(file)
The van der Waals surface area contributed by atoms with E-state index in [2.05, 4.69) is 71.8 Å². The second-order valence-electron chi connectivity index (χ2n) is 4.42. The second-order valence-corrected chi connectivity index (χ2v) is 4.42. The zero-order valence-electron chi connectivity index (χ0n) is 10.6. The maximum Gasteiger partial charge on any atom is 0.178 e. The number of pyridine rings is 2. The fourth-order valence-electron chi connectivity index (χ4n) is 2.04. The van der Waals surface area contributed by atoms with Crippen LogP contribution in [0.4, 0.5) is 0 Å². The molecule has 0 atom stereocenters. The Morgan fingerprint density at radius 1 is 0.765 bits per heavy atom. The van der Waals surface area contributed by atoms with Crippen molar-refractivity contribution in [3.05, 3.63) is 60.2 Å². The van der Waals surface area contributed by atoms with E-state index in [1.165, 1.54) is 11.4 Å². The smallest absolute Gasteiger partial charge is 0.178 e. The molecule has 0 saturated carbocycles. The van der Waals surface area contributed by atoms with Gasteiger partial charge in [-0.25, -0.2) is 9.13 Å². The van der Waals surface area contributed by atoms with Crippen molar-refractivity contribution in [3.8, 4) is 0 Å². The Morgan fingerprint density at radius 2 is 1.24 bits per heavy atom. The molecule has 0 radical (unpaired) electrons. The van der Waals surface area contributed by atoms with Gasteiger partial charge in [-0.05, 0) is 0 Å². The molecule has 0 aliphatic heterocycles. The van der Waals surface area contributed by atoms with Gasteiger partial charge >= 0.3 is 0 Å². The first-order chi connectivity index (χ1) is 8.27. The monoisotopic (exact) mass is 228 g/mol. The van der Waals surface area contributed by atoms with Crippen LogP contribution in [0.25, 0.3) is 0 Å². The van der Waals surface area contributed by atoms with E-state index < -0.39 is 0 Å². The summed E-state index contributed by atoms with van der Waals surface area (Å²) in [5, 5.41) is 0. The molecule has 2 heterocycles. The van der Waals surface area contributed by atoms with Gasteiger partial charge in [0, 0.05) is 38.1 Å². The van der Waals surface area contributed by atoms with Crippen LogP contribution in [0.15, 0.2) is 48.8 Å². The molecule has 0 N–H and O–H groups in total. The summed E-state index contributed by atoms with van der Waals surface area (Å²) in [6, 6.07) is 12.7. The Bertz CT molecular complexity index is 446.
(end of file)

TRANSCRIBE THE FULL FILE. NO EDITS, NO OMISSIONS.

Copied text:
The van der Waals surface area contributed by atoms with E-state index in [2.05, 4.69) is 71.8 Å². The second-order valence-electron chi connectivity index (χ2n) is 4.42. The second-order valence-corrected chi connectivity index (χ2v) is 4.42. The zero-order valence-electron chi connectivity index (χ0n) is 10.6. The maximum Gasteiger partial charge on any atom is 0.178 e. The number of pyridine rings is 2. The fourth-order valence-electron chi connectivity index (χ4n) is 2.04. The van der Waals surface area contributed by atoms with Crippen LogP contribution in [0.4, 0.5) is 0 Å². The molecule has 0 atom stereocenters. The Morgan fingerprint density at radius 1 is 0.765 bits per heavy atom. The van der Waals surface area contributed by atoms with Crippen molar-refractivity contribution in [3.05, 3.63) is 60.2 Å². The van der Waals surface area contributed by atoms with E-state index in [1.165, 1.54) is 11.4 Å². The smallest absolute Gasteiger partial charge is 0.178 e. The molecule has 0 saturated carbocycles. The van der Waals surface area contributed by atoms with Gasteiger partial charge in [-0.25, -0.2) is 9.13 Å². The van der Waals surface area contributed by atoms with Crippen molar-refractivity contribution in [3.8, 4) is 0 Å². The Morgan fingerprint density at radius 2 is 1.24 bits per heavy atom. The molecule has 0 radical (unpaired) electrons. The van der Waals surface area contributed by atoms with Gasteiger partial charge in [-0.05, 0) is 0 Å². The molecule has 0 aliphatic heterocycles. The van der Waals surface area contributed by atoms with Gasteiger partial charge >= 0.3 is 0 Å². The first-order chi connectivity index (χ1) is 8.27. The monoisotopic (exact) mass is 228 g/mol. The van der Waals surface area contributed by atoms with Crippen LogP contribution in [0.25, 0.3) is 0 Å². The van der Waals surface area contributed by atoms with E-state index < -0.39 is 0 Å². The summed E-state index contributed by atoms with van der Waals surface area (Å²) in [5, 5.41) is 0. The molecule has 2 heterocycles. The van der Waals surface area contributed by atoms with Gasteiger partial charge in [0, 0.05) is 38.1 Å². The van der Waals surface area contributed by atoms with Crippen LogP contribution in [0.15, 0.2) is 48.8 Å². The molecule has 0 N–H and O–H groups in total. The summed E-state index contributed by atoms with van der Waals surface area (Å²) in [6, 6.07) is 12.7. The Bertz CT molecular complexity index is 446.